When I copied your glyphs to different addresses in my font with all the custom glyphs,  they got shifted vertically up. Not sure why, may be FontForge bug.

iandoug

Um, looking for /??/ ... I see you have /?/ and /a/   (mmm last one did not copy correctly. Looks almost identical to previous).

Is one of those supposed to be /??/ ?

Where I'm at so far... let me know if anything is scrambled, had some issues getting all to display properly. Downloads about 2MB worth of fonts.

http://www.keyboard-design.com/pangalactic.html

Latian == Latin mod Ian. My WIP in using existing Latin/Greek to replace IPA, based on the assumption that the letters are somewhat familiar.

iandoug

Is /ä/ == /??/ (and same with /??/ ?

Den

Quote from: iandoug on 2017-Aug-09 12:54
Is /ä/ == /??/ (and same with /??/ ?

IPA identifies them as distinct, so does Flownetic. Latter doesn't recognize /?/.

The period/full stop remains in use and unchanged. Other punctuation can be thought of as non-existent when typing in Flownetic. If necessary, use similar symbols from other fonts in Unicode at higher locations.

Quote
Um, I think you have /d??/ twice and missing /d??/

fixed. see new attachment.

Quote
Is /d??/ and /d??/ and similar with /t???/ and friends used in Asian? Am only really familiar with /d??/.
/d??/ is voiced--extra vibration. Compare S and Z.
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Den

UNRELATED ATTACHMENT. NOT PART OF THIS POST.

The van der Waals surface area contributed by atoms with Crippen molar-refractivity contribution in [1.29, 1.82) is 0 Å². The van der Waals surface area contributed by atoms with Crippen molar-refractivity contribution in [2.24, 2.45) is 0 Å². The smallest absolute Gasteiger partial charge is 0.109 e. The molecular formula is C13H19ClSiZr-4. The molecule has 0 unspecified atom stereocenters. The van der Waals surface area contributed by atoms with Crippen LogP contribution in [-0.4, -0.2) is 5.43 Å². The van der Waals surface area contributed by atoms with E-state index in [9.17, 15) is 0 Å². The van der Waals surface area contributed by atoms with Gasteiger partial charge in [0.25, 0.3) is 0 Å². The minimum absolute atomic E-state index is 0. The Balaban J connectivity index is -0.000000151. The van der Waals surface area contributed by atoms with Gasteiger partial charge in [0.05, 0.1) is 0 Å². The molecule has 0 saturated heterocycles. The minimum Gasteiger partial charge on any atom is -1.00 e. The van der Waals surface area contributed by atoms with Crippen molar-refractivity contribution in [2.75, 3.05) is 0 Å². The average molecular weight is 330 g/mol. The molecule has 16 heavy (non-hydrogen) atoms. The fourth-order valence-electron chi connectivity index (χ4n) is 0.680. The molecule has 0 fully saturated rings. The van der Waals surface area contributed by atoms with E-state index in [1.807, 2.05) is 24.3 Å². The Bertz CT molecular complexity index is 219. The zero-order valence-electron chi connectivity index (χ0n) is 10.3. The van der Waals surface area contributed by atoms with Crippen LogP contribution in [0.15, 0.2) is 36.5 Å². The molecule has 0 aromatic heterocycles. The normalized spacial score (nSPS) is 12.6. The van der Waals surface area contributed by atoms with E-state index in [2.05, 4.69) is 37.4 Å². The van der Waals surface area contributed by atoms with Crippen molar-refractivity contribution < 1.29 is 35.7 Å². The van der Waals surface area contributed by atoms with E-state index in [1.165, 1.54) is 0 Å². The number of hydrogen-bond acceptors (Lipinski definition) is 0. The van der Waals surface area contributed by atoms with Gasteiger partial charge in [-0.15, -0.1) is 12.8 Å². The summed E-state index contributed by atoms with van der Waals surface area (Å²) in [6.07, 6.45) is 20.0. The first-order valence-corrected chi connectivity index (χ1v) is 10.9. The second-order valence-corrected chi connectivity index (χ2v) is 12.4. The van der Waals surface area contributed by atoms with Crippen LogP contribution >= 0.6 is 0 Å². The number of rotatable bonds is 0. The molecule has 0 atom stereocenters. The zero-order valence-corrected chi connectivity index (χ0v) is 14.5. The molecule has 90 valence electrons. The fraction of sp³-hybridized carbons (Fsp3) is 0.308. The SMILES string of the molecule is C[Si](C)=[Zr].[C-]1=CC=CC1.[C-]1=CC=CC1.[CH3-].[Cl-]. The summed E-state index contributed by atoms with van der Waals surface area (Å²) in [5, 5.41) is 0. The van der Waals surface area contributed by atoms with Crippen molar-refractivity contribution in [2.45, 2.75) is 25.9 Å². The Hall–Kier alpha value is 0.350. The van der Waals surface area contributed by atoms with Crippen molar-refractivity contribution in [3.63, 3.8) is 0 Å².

#29
Added Flownetic to these forum's font option drop-down.
[font=flownetic] [/font]

floUnEdIg Is v' ku'lEst r"itIN sisdEm EF@
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iandoug

There's a font option dropdown?

NOW you tell me... :-)

My goodness, even a fixed pitch one... :-)


Den

#31
Reconsider frequency of certain sounds in languages, to facilitate typing. Especially the common 'th' /?/ in English.

Its related sounds and symbols in Flownetic:

/?/ /f/ /ð/ /v/

Put /?/ on lower case v.
/v/ as shift-F.
/ð/ as shift-V.
/f/ stays lower case f.

Here, unshifted keys type unvoiced phonemes and shifted keys type voiced phonemes.

f F v V
f F v V

Ex.
'the' = v'
[font=flownetic]v'[/font]
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Den

#32
I may remodel the romanization to be more in line with Latin/English roots.

IPA can be very confusing in their choice of glyph for certain consonants, particularly for base/aspirated/voiced. Especially since the foundation are Latin/Greek, but the switching is counterintuitive for languages that use Latin alphabets.